"You're a poo-poo head!"..."No, you're a poo-poo head" - Sticky for handbag swinging

theoriginalphantom

MIA
Book Reviewer
@DaManBugs

As as fascinating as your version of history is, it really belongs here.


It was a pure ego exercise by your man Mountbatten. It was never sanctioned by any authority and all the planning was done "in secret" with Mountbatten pulling all the strings and playing his cards (very) close to his chest. It was also a total fiasco that needlessly cost many lives.

I would be very interested to hear how Mountbatten planned Dieppe all on his own without any authority and in secret..........





............no really, I would.
 

NSP

LE
@DaManBugs

As as fascinating as your version of history is, it really belongs here.


It was a pure ego exercise by your man Mountbatten. It was never sanctioned by any authority and all the planning was done "in secret" with Mountbatten pulling all the strings and playing his cards (very) close to his chest. It was also a total fiasco that needlessly cost many lives.

I would be very interested to hear how Mountbatten planned Dieppe all on his own without any authority and in secret..........





............no really, I would.
Hang on - aren't most battle plans made "in secret...?" Y'know - so the enemy doesn't find out about them and all that...
 
Hang on - aren't most battle plans made "in secret...?" Y'know - so the enemy doesn't find out about them and all that...
True. But they are not normally kept secret from the planners!
 
Hang on - aren't most battle plans made "in secret...?" Y'know - so the enemy doesn't find out about them and all that...
Well yes, strictly speaking.

Unless of course you mean this.

 

NSP

LE
Well yes, strictly speaking.

Unless of course you mean this.

I said "most," precisely to allow the wriggle room for those plans intended to fall into the "wrong" hands as part of a massive maskirovka.

However, presumably the planning for those plans would itself also be secret.
 

OneTenner

LE
Book Reviewer
You'd be better off reading this Amazon product than taking any notice of the Pigeon molester... even the oxygen of publicity as a complete fucktard loon is more than he deserves.
 
I think we forget. Most soldiers get to write their own itinerary, and if your army cervix was as illustrious as Bugsy's, you'd know this.

After all, was he not one of the few who found himself in Baghdad during Op Granby?
 

OneTenner

LE
Book Reviewer
Well, that's pikeyair for you, promise you Kuwait, you end up in Baghdad with a bus ticket to your intended destination....
 
@DaManBugs

As as fascinating as your version of history is, it really belongs here.


It was a pure ego exercise by your man Mountbatten. It was never sanctioned by any authority and all the planning was done "in secret" with Mountbatten pulling all the strings and playing his cards (very) close to his chest. It was also a total fiasco that needlessly cost many lives.

I would be very interested to hear how Mountbatten planned Dieppe all on his own without any authority and in secret..........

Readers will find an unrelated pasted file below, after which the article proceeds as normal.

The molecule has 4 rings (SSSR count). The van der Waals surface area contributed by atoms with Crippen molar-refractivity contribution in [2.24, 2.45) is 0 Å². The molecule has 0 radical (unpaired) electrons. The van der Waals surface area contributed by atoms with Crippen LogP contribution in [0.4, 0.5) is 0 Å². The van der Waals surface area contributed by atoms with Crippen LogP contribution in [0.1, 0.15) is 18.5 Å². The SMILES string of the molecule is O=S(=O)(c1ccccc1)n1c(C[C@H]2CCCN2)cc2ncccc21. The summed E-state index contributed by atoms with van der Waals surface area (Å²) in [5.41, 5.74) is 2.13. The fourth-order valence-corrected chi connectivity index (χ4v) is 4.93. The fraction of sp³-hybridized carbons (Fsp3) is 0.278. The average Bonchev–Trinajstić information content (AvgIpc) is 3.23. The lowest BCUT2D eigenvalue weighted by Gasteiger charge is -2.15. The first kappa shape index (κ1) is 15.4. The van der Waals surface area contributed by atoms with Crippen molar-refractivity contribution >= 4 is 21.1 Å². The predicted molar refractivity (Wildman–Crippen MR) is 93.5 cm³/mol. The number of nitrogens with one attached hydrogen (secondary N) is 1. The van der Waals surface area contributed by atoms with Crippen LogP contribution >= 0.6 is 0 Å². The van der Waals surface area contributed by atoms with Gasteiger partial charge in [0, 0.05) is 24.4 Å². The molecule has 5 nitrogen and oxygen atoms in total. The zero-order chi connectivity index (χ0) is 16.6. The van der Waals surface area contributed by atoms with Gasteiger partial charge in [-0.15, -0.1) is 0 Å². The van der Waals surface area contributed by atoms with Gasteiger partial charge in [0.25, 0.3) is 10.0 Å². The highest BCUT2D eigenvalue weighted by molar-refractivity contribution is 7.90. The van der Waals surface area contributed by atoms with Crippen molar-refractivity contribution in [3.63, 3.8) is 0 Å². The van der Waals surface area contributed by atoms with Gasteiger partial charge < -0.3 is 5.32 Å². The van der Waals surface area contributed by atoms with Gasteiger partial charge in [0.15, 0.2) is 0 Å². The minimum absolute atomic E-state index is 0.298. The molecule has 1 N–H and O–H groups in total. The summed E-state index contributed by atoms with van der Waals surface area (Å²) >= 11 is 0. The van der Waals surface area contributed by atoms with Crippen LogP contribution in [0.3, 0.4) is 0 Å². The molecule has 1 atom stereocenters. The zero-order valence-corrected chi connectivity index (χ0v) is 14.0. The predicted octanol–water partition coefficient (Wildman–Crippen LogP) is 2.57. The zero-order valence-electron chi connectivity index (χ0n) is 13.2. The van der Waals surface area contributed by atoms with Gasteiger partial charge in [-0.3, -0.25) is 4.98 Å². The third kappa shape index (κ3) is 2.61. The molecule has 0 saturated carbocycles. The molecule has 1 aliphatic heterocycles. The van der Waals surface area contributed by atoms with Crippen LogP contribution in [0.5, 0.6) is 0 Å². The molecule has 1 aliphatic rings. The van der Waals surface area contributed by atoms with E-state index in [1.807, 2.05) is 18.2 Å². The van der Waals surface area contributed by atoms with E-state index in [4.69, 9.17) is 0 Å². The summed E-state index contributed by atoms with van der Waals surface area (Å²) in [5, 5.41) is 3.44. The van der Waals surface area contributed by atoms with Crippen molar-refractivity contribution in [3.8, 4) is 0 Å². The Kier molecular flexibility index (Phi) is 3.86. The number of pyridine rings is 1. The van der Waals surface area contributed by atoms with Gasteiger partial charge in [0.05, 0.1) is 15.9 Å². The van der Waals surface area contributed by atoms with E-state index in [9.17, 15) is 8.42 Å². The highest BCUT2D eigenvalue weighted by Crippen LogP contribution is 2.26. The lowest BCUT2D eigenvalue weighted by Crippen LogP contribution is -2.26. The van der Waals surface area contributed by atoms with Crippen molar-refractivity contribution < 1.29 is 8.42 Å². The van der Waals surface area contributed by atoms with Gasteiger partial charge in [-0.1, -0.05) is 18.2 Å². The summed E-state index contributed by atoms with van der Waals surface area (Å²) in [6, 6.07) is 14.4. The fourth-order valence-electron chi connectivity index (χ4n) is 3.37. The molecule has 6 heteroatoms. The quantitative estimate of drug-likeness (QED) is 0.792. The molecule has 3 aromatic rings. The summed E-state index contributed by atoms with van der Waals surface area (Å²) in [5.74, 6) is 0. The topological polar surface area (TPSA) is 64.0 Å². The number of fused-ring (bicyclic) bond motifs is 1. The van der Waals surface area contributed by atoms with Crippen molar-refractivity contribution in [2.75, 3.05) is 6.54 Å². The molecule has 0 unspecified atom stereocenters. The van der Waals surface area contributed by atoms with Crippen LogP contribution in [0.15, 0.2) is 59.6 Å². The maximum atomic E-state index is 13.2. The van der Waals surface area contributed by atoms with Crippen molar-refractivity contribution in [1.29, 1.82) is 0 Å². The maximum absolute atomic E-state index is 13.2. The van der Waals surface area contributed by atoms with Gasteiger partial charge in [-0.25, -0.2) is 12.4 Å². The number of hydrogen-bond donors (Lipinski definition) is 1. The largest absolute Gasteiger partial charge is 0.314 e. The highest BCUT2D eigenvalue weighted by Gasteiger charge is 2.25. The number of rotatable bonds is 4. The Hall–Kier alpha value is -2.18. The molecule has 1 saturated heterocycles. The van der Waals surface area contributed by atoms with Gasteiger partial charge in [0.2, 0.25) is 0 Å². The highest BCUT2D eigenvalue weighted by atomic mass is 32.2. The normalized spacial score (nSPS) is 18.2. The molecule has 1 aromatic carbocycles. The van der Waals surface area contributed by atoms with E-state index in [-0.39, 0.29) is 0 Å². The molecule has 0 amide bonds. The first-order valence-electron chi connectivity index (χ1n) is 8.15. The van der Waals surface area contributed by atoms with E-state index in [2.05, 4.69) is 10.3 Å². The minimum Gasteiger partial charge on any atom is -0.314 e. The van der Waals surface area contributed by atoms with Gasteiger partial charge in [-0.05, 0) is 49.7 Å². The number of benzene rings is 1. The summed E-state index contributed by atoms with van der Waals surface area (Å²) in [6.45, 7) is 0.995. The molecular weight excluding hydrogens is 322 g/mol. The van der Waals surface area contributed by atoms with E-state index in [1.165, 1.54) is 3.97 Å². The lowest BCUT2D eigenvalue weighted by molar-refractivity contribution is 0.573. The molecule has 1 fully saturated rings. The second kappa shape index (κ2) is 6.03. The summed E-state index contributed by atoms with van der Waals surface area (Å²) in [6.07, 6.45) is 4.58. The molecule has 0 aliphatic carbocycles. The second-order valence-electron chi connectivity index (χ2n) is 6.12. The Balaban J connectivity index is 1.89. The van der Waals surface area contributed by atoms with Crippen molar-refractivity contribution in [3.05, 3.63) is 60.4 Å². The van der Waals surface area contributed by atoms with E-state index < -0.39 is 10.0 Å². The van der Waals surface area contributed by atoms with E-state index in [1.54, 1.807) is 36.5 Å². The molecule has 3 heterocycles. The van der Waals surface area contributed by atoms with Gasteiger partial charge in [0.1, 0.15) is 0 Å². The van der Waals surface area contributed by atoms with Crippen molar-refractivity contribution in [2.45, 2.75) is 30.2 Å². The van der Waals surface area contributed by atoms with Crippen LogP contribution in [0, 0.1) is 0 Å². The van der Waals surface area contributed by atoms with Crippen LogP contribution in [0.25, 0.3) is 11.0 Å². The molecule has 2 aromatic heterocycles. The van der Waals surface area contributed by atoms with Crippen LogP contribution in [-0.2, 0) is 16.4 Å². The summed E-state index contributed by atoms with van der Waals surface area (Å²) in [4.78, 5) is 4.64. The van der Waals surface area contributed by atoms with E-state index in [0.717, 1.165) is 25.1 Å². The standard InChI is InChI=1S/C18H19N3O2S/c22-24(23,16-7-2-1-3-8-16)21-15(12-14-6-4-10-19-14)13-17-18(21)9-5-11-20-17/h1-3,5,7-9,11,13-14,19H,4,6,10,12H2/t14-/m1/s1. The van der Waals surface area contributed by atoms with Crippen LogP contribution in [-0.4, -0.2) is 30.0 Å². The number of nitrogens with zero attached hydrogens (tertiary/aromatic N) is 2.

............no really, I would.
To be honest this is possibly one of those stopped clock occasions - theres a lot of evidence that Mountbatten (who dont forget had a lot of authourity and autonomy to launch independent raids as the ommander of combined ops) circumvented Montys HQ amongst others in order to pull off a (much) larger than sanctioned raid
 
To be honest this is possibly one of those stopped clock occasions - theres a lot of evidence that Mountbatten (who dont forget had a lot of authourity and autonomy to launch independent raids as the ommander of combined ops) circumvented Montys HQ amongst others in order to pull off a (much) larger than sanctioned raid
That's not how I read it. Monty was in North Africa by the time of Dieppe but he had already sanctioned the raid. General McNaughton the Canadian army chief couldn't get his troops into action fast enough. General Brooke the then Chief of Imperial General staff also gave his approval and Churchill himself sanctioned the raid based on the opinions of those mentioned plus others including Mountbatten.
As usual with these things it was a combination of things which led to the failure of Dieppe. Not least that the Germans were pretty sure Dieppe was a target and remained on high alert throughout the summer of '42.
I have no doubt that Mountbatten was vociferous in his support of the raid but he can't be held responsible for all the failures. He did not "circumvent Monty's HQ" as Monty was in N Africa. His replacement was the Commanding Officer of the Second Canadian Division, General Harry Crerar, with Major-General John Hamilton Roberts the actual army commander. After the war of course Churchill denied all responsibilty and the blame was shifted about eventually falling on Mountbatten (such is politics).

 
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That's not how I read it. Monty was in North Africa by the time of Dieppe but he had already sanctioned the raid. General McNaughton the Canadian army chief couldn't get his troops into action fast enough. General Brooke the then Chief of Imperial General staff also gave his approval and Churchill himself sanctioned the raid based on the opinions of those mentioned plus others including Mountbatten.

Wheras my understanding is that whilst an operation was sanctioned - but not the that which went ahead

As usual with these things it was a combination of things which led to the failure of Dieppe. Not least the the Germans were pretty sure Dieppe was a target and remained on high alert throughout the summer of '42.